Algerian Director Aissa Djouamaa Seeks to Instill Change Via His Movies

Algerian director and producer Aissa Djouamaa (whose debut feature, “Cilima,” was helmed under his ‘artist name’ Aissa ben Said) may have chosen to keep his distances from the media, but he remains, nonetheless, a deeply committed artist, both behind the camera and on the ground.

He is recognized as someone who has initiated a major and profound change in the movie industry of his native country, Algeria.

Perseverance is one of Djouamaa’s major qualities. When he was rejected by the School of Dramatic Arts in Algiers due to his unsatisfactory baccalaureate grades, he decided to study biology for four years, but his passion for cinema did not fade. So, in 2007 he took the decision to join the Tunis School of Arts and Cinema.

“I enrolled there with the intention of becoming an actor. But when I discovered the universe of the film industry, I started focusing on the picture, the frame and the writing,” he says.

Djouamaa ranked top of his class for two consecutive years before encountering a major problem. “I realized that I was attracted to disturbing social issues, to topics that were not supposed to be addressed,” he says. “I decided that for my final project I would make a movie about the aggressive police attacks that took place during the local derby between the Tunisian football teams Esperance Sportive de Tunis and Club Africain.” However, he was unable to get the necessary authorization, so his film was never completed.

In summer 2010, Djouamaa traveled to Algeria to produce his first short film “Un Cri Sans Echo” (A scream without echo), which focused on marginalized musicians living in Souk Ahras, the artist’s hometown. The film was screened during the Doc à Tunis festival in April 2011, just months after then-President Zine El-Abidine Ben Ali was ousted at the start of the Arab Spring, and it earned Djouamaa his diploma.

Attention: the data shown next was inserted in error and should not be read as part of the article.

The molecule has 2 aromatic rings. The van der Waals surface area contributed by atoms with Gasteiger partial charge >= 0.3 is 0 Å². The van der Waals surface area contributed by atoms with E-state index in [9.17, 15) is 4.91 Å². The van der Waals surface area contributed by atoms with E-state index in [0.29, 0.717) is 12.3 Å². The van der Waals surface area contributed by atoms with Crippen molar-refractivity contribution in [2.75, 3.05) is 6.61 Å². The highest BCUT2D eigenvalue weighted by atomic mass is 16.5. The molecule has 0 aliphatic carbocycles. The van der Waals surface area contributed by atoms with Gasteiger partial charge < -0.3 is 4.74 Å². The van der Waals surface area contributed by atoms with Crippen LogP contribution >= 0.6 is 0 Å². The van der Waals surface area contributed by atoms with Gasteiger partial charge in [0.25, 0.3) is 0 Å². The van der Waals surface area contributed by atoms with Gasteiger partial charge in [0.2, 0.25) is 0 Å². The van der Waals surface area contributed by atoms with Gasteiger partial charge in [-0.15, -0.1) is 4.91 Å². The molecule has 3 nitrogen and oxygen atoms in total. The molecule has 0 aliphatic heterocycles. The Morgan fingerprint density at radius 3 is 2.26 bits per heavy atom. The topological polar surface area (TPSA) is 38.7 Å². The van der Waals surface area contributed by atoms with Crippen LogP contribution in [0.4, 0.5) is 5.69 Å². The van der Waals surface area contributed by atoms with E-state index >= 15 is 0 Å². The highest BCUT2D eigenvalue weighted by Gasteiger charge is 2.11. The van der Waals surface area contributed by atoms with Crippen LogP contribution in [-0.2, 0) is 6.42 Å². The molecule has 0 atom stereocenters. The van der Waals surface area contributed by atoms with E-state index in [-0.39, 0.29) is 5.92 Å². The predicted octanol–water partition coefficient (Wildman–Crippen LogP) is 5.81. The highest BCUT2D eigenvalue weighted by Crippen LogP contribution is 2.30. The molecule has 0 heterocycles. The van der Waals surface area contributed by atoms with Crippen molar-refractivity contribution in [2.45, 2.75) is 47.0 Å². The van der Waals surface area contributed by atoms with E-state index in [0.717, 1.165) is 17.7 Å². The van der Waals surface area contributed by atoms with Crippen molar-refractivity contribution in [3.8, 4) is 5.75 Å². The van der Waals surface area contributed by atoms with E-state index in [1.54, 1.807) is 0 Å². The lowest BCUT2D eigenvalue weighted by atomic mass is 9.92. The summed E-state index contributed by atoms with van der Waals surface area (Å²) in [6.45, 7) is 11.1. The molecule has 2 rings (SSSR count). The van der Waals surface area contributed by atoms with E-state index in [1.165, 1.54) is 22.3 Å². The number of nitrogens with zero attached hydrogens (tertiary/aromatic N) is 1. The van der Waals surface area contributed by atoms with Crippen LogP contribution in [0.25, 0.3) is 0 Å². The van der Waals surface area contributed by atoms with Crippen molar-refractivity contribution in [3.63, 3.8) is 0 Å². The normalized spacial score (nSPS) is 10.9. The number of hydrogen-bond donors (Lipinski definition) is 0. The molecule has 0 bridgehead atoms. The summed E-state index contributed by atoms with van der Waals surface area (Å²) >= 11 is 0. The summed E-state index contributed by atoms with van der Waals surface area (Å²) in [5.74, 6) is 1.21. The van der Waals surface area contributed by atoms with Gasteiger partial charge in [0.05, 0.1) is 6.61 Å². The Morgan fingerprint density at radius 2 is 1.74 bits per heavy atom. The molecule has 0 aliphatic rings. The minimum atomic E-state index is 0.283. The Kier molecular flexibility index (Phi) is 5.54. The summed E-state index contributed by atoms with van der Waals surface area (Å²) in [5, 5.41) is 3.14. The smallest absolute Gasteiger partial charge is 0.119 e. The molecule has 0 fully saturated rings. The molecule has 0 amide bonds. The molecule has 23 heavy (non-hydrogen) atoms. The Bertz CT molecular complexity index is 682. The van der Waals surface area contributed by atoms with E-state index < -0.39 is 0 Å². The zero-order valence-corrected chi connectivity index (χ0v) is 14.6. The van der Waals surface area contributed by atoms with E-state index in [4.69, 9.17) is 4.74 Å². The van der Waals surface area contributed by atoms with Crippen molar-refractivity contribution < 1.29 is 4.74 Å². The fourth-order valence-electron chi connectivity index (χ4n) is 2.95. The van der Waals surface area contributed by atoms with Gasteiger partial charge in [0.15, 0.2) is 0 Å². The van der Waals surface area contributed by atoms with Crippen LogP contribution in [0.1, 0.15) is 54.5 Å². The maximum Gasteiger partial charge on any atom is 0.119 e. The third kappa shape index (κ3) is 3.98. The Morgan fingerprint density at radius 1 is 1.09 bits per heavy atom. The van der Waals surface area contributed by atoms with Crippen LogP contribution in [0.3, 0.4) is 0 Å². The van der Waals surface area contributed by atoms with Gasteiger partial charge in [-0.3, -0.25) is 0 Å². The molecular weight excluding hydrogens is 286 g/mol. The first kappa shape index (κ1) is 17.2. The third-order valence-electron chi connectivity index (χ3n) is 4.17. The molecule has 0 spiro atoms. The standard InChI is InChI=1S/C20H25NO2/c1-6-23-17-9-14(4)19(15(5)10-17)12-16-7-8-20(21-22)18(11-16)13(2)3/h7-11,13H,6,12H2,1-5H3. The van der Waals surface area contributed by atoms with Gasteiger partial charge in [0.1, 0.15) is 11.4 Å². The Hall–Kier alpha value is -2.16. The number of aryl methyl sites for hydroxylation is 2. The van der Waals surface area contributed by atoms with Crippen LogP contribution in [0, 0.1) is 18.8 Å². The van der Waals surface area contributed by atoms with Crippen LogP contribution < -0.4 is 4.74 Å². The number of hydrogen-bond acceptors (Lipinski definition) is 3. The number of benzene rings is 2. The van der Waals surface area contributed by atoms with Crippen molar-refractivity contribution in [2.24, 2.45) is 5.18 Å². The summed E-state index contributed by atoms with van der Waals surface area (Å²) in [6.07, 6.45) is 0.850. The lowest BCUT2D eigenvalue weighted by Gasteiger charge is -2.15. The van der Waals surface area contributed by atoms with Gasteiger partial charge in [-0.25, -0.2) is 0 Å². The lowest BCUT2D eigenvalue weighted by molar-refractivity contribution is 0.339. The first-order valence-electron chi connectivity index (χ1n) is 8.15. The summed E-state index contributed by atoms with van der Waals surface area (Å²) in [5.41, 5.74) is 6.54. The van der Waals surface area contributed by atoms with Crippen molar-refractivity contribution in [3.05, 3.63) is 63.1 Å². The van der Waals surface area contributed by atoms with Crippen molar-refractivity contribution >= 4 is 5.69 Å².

When he returned to Algeria, he encountered numerous problems, mainly financial. “I worked as a sales consultant for a multinational company. Every vacation I had, I would make a short film,” he says. “I also taught at the Office des Établissements de Jeunes, which produced my first film.”

Djouamaa’s second movie — “Colors, the Country and Me,” was about a hero of Souk Ahras: Taoufik Makhloufi, the only Algerian to win a gold medal at the 2012 Olympic Games in London.

“It’s about the new generation that perceives Algeria from a different angle,” he says. “It was time to write a new page of Algeria’s history as seen through the eyes of this generation.”

In order to emphasize a different vision to that of traditional non-fiction filmmakers, Djouamaa next decided to take part in his own documentary. “Talking about Algeria’s 50th Independence Day does not necessarily mean talking about the Algerian revolution as such, but rather talking about what Algeria has experienced, from independence until today,” he says.

Djouamaa was beginning to make a name for himself in his homeland. In 2014, he participated in the first Algiers French Institute laboratory and his film “Makash Kifach No Way” was broadcast on French television. The following year, he quit his job and headed to Canada to participate in KINOMADA — a non-profit film production platform — and to shoot his first fictional film, the short “We Return to Paradise,” which featured a rabbi, a priest and an imam. “I have never thought of presenting it in Algeria, as the topic (exploring the merits of art vs. religion) remains taboo.”